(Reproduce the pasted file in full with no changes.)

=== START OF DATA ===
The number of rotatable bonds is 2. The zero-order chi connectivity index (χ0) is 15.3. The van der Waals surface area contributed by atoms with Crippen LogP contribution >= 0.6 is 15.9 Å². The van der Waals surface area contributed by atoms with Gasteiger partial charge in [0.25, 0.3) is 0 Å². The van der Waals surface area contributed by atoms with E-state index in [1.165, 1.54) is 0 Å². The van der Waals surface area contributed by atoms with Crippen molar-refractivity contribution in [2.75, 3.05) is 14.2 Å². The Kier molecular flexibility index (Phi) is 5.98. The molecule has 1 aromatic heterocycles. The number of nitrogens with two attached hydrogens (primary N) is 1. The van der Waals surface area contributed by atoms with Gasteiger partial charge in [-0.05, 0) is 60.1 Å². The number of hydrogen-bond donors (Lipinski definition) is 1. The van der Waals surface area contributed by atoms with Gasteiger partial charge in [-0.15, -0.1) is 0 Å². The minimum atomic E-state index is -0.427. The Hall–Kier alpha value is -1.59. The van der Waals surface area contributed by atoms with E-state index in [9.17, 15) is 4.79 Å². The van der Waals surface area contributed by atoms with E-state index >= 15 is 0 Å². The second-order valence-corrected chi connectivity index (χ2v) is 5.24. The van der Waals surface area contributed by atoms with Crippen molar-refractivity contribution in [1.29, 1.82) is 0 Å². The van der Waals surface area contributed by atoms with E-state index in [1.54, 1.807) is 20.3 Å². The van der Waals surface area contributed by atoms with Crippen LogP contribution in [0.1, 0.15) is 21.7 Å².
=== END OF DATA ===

The number of rotatable bonds is 2. The zero-order chi connectivity index (χ0) is 15.3. The van der Waals surface area contributed by atoms with Crippen LogP contribution >= 0.6 is 15.9 Å². The van der Waals surface area contributed by atoms with Gasteiger partial charge in [0.25, 0.3) is 0 Å². The van der Waals surface area contributed by atoms with E-state index in [1.165, 1.54) is 0 Å². The van der Waals surface area contributed by atoms with Crippen molar-refractivity contribution in [2.75, 3.05) is 14.2 Å². The Kier molecular flexibility index (Phi) is 5.98. The molecule has 1 aromatic heterocycles. The number of nitrogens with two attached hydrogens (primary N) is 1. The van der Waals surface area contributed by atoms with Gasteiger partial charge in [-0.05, 0) is 60.1 Å². The number of hydrogen-bond donors (Lipinski definition) is 1. The van der Waals surface area contributed by atoms with Gasteiger partial charge in [-0.15, -0.1) is 0 Å². The minimum atomic E-state index is -0.427. The Hall–Kier alpha value is -1.59. The van der Waals surface area contributed by atoms with E-state index in [9.17, 15) is 4.79 Å². The van der Waals surface area contributed by atoms with E-state index >= 15 is 0 Å². The second-order valence-corrected chi connectivity index (χ2v) is 5.24. The van der Waals surface area contributed by atoms with Crippen molar-refractivity contribution in [1.29, 1.82) is 0 Å². The van der Waals surface area contributed by atoms with E-state index in [1.54, 1.807) is 20.3 Å². The van der Waals surface area contributed by atoms with Crippen LogP contribution in [0.1, 0.15) is 21.7 Å².